The development of a formal theory of a fortiori argument follows the very same process of search and discovery, and justification, as you can see if you read my descriptions of it. There is nothing fanciful or trivial about it; it is a scientific and revealing process. You should take the time to study my book AFL, at least chapters 1, 2 and 3; and if you wish to be real scholars the whole 700 page volume, before making any more silly statements about “translation” and “non-deduction.” There is nothing wrong with not-knowing something; but there is much wrong in entrenched refusal to learn and evolve.
According to your statements above quoted, all the deductions thus decorticated and authenticated by formal logic are arbitrary and trivial. You repeat this outlandish claim in your summary:
“You repeatedly assert that according to your approach an AFA is a deductive method. You base this on an ad hoc addition of basic assumptions. If that is done, every non-deductive assertion can easily become a deductive assertion. Hence, the discussion whether an assertion is deductive is moot, it relates mainly to the translation of the inference but not to its logical meaning.” (L-7)
You imagine that we can justify any claim that, say, conclusion Z can be “deduced” from premises X and Y, by merely adding a premise that “X and Y together imply Z”. In that case the argument becomes, not:
“Given premises X and Y, one can infer conclusion Z”
“Given that ‘X and Y together imply Z’ and that ‘X and Y are true’, it follows that ‘Z is true’.”
But these are very different arguments! The latter argument is a mere apodosis (modus ponens, affirming the antecedent) – whereas the former is a more demanding construction.
How do we know that “X and Y together imply Z”? That is the question you do not ask. Is this premise true or false? You do not ask. Can one just affirm this connection of any triad X, Y, Z? You obviously think so. You base that belief on the example of analogy (in C-7) – but such simple analogy is not deductive argument, and therefore cannot exemplify your claim about the arbitrariness of deduction! The truth is, no non-deductive can be made out to be deductive by artificial means.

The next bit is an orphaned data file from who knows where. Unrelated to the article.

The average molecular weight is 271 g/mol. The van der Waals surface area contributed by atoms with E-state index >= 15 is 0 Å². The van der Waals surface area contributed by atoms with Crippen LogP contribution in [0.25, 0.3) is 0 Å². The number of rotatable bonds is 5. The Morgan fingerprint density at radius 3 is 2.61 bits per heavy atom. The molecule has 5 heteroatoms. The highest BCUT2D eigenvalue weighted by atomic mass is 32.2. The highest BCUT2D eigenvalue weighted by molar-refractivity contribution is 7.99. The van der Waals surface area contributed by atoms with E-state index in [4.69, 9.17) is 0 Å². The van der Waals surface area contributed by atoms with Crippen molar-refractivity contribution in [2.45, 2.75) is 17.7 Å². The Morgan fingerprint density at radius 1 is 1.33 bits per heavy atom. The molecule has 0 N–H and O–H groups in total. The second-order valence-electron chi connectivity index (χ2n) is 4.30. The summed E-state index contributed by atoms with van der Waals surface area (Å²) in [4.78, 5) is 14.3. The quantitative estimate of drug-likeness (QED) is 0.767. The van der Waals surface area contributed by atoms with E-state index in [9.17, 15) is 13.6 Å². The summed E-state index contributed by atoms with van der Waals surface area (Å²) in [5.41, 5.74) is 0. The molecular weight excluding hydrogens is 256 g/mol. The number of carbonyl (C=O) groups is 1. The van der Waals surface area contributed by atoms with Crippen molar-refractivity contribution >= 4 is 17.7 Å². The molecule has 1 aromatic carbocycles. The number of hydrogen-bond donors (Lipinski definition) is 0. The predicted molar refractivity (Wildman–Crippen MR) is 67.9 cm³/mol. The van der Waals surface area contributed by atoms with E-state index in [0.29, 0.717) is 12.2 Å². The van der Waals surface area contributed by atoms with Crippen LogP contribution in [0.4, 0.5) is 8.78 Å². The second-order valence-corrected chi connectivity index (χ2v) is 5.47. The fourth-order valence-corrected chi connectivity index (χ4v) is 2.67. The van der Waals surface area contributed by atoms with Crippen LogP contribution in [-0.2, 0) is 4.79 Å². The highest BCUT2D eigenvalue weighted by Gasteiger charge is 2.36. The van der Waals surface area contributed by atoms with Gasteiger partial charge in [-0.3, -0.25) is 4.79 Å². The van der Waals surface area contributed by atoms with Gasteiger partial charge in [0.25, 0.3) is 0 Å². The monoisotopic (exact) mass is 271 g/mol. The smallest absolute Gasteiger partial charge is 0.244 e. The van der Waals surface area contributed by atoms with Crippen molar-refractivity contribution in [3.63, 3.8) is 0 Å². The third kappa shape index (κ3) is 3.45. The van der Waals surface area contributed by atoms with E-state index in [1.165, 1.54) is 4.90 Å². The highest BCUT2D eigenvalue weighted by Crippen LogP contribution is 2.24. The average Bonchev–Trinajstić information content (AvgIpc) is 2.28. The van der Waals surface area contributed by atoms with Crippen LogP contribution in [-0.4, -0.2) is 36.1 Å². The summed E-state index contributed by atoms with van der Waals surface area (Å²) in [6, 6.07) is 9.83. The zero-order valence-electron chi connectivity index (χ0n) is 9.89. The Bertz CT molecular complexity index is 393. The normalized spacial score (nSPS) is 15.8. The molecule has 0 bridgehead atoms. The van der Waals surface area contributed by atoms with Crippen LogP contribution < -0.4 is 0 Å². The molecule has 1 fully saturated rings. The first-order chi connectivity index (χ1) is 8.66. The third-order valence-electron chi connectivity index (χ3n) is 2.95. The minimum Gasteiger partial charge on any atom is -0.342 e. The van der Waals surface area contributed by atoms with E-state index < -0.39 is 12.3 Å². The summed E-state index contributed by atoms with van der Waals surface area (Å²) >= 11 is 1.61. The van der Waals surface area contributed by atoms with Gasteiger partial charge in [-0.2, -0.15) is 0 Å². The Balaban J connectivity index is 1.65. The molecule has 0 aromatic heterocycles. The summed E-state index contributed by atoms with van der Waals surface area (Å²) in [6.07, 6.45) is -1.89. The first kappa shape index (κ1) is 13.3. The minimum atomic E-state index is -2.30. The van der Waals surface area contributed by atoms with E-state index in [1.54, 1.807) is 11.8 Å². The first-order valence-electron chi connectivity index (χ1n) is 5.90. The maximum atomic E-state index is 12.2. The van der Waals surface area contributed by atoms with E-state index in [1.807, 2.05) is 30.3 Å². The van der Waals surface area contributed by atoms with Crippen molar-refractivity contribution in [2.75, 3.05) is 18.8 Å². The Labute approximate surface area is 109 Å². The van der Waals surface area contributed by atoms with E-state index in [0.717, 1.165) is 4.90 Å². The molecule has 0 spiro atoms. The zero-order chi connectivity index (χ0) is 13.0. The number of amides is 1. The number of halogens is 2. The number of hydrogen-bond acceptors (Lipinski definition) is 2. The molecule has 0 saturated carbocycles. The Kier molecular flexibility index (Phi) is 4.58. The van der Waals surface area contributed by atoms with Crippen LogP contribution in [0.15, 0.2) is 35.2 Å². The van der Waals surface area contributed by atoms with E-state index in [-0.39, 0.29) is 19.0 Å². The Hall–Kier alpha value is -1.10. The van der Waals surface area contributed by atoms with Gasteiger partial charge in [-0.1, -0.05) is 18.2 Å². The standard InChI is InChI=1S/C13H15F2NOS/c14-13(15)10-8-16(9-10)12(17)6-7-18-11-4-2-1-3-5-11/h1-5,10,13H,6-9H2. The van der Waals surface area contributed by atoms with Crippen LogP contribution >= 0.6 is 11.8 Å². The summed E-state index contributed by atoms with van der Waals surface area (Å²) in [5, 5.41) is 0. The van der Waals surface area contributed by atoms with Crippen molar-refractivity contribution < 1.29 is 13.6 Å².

You, however, say (in C-7): “Every non-deductive argument can be translated to a deductive one, if you add premises,” and again (in L-7): “every non-deductive assertion can easily become a deductive assertion” – but you do not say how you know in the first place that the assertion in question, whatever it is, is “non-deductive”! You obviously think all assertions are in fact non-deductive.
Where have you first logically demonstrated that the assertions by Schwarz or Jacobs, let alone mine, are “non-deductive”? We can only label something as non-deductive if we are sure it is not deductive. Since you obviously do not understand the nature and basis of deduction, you are hardly in a position to judge what is or is not “deductive.” All you do is throw opprobrium on others’ theories by calling them “translations,” as if that cliché clinches the matter. Tell me, where in general logic theory – in metalogic – is the concept and theory of “translation” developed and validated? Nowhere – it is just a figment of your imagination.
According to you, then (since your statements are general, i.e. you say and repeat “every”), Aristotle’s syllogism is also just “translation” – based on nothing more than the arbitrary apodosis “Given that ‘All B are C and this A is B’ together imply ‘this A is C’, it follows that if All B are C and this A is B, then this A is C.”